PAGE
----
Appellate court must remand for appointment of new counsel where appellate issues exist irrespective of filing of Anders brief.[Menson v. State](10-2-1)

On February 18, 2010 the Amarillo Court of Appeals abated juvenile's appeal and remanded case for appointment of new counsel where old counsel filed Anders brief, and Appellate Court found that potential appellate issues existed.

Family Code does not require that a respondent give prior notice of intent to assert the defense of lack of responsibility due to mental illness or mental retardation.[In the Matter of A.W.B.](10-1-8B)

On February 2, 2010, the Amarillo Court concluded that the Family Code does not require that a respondent give notice of intent to assert the defense of lack of responsibility due to mental illness or mental retardation, and as a result, the trial court abused its discretion in sustaining the State's objection to doctor's report regarding juvenile's mental condition.

An unnoticed outcry statement may still be admissible if the statement is admissible under a hearsay exception.[In the Matter of A.W.B.](10-1-8A)

On February 2, 2010, the Amarillo Court of Appeals held that failure to meet the statutory requisites for an outcry statement was not error where witness's statement was admissible as an excited utterance.

Hearsay by (unnoticed) outcry witness was admissible to rubut an express or implied charge of fabrication or improper influence.[In the Matter of A.C.T.](10-1-7B)

On February 3, 2010, the San Antonio Court of Appeals held that hearsay testimony from an outcry witness, which the state failed to properly notify juvenile's counsel of, was admissible as a hearsay exception where the testimony was offered to rebut an express or implied charge of recent fabrication or improper influence or motive.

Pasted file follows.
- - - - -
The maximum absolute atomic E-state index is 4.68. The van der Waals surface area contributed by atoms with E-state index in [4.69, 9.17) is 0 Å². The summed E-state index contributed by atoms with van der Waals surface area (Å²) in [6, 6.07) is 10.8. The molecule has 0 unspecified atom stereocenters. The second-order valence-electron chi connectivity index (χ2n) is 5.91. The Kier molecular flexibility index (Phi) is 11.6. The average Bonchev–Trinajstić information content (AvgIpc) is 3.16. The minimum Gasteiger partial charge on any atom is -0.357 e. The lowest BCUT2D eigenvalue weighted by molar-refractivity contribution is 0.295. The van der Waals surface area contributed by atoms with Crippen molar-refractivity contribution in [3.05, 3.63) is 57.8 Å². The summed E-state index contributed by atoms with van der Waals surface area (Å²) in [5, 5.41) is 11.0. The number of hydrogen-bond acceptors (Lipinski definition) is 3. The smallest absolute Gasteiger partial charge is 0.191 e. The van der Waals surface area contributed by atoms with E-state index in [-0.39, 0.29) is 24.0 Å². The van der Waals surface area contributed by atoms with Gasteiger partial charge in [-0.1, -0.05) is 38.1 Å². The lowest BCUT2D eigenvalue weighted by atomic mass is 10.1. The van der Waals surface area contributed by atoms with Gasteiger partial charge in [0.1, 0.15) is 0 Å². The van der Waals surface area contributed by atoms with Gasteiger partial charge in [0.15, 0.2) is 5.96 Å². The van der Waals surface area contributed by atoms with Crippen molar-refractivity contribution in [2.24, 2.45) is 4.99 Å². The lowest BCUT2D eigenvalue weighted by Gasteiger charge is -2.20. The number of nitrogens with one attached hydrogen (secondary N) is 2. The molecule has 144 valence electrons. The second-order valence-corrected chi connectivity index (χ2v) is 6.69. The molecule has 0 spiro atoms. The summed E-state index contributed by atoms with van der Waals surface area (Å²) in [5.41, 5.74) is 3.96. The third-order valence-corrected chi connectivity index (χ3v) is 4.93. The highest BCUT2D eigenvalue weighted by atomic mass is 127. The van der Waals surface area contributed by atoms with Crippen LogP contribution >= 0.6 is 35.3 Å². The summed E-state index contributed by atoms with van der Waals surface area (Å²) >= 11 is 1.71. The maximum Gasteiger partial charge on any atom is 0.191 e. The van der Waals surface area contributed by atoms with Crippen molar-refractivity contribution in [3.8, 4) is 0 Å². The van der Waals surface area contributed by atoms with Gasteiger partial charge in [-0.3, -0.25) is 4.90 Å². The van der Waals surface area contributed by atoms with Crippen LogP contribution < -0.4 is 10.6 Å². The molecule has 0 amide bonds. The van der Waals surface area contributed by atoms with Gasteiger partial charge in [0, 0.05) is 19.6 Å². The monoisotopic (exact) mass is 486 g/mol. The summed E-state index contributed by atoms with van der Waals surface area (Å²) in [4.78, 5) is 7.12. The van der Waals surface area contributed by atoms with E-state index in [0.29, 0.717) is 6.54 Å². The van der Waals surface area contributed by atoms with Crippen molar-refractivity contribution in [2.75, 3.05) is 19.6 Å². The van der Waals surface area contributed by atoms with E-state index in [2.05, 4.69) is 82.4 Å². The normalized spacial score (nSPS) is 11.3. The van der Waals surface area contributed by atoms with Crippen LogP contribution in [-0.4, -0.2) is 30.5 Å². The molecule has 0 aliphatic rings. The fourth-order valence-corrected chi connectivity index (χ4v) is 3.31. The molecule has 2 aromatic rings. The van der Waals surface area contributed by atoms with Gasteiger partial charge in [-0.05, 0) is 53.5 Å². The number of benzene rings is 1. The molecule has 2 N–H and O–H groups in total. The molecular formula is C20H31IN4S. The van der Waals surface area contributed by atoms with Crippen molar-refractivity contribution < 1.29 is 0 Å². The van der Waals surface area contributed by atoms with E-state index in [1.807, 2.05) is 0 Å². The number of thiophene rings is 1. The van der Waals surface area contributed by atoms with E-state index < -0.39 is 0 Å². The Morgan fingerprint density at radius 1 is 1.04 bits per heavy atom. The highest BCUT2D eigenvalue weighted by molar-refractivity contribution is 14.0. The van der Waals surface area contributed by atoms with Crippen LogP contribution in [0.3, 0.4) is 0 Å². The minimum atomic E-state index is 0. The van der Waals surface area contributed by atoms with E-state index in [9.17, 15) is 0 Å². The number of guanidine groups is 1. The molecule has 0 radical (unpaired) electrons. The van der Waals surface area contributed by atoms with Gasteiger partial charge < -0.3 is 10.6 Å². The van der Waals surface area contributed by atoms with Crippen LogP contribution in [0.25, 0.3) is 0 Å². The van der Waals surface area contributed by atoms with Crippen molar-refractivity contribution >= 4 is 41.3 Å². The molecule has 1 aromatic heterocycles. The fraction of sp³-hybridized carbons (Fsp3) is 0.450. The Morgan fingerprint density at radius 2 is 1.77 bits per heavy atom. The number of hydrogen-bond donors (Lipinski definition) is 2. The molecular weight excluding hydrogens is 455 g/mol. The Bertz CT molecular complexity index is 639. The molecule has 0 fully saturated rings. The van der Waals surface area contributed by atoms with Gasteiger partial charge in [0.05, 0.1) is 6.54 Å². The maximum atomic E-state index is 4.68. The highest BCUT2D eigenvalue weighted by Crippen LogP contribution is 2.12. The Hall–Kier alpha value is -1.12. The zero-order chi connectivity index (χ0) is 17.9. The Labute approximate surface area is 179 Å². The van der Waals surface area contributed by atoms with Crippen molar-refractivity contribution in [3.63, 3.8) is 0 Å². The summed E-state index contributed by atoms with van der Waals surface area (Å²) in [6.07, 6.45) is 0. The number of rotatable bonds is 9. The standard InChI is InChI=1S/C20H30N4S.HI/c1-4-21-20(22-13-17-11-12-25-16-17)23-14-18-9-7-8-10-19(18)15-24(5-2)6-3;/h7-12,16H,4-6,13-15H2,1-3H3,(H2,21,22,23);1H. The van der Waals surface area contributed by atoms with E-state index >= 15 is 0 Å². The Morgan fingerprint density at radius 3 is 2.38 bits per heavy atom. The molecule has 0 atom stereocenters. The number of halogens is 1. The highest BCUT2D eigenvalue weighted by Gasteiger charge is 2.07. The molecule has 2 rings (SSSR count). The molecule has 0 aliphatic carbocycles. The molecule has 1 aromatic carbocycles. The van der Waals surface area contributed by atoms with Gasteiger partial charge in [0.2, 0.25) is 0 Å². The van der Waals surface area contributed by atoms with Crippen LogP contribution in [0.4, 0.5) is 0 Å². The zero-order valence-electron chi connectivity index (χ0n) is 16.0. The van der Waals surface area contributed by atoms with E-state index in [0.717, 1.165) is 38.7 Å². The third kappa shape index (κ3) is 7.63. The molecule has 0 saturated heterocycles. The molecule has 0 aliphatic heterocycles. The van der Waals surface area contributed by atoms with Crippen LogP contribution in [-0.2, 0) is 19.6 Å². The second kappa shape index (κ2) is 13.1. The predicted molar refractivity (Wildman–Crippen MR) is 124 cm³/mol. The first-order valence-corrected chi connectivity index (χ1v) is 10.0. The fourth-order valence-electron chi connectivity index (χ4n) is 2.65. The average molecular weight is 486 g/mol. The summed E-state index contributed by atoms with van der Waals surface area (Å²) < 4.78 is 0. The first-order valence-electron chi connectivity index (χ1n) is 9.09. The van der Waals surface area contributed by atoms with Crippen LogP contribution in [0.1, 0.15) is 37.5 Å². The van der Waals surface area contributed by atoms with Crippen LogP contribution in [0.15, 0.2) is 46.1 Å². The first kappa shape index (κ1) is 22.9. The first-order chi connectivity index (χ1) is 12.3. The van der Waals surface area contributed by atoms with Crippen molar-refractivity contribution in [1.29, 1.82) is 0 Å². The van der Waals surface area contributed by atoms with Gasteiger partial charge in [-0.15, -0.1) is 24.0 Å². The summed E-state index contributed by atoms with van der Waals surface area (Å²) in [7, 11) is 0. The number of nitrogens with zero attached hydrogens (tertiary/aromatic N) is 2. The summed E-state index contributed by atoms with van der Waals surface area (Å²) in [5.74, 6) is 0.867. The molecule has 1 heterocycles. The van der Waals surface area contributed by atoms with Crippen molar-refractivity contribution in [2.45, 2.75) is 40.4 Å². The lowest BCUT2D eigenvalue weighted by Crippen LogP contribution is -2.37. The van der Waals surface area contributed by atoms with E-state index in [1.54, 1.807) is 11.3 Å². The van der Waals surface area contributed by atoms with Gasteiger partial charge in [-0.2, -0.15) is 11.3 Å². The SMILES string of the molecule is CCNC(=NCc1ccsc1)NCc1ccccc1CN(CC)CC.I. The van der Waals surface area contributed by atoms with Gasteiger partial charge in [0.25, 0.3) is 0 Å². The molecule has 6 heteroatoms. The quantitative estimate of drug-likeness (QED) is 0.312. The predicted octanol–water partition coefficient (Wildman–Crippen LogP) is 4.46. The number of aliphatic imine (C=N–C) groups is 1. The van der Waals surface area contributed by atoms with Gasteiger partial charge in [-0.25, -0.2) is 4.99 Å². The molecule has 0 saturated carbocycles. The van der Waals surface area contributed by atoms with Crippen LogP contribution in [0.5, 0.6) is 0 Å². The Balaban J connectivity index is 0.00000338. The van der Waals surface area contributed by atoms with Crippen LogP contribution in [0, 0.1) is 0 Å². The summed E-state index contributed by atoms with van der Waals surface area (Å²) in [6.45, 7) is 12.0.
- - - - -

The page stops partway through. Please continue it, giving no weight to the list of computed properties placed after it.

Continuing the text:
In aggravated sexual assault adjudication, evidence was sufficient to establish that the juvenile committed the offense beyond a reasonable doubt.[In the Matter of A.C.T.](10-1-7A)

On February 3, 2010, the San Antonio Court of Appeals held that, the evidence when viewed in the light most favorable to the jury's finding, was sufficient for a rational trier of fact to have found that the elements of aggravated sexual assault beyond a reasonable doubt.

Granting of deferred prosecution by prosecutor must be in writing, signed and filed in the record of the cause to be enforceable.[In the Matter of R.C.](10-1-6)

On February 4, 2010, the Corpus Christi Court of Appeals held that while a prosecutor has the discretion to defer prosecution of a juvenile without court approval in certain circumstances, the agreement must comply with Tex.R. Civ. P. 11, to be enforceable.

Denial of parent's access to juvenile during confession not grounds for reversal on appeal.[Grant v. State](10-1-5C)

On January 27, 2010, the Waco Court of Appeals found that, section 61.103 of the Texas Family Code provides that parents have a right of access to their child, however, however, if the parent is denied the right of access, the child may not raise that complaint on appeal.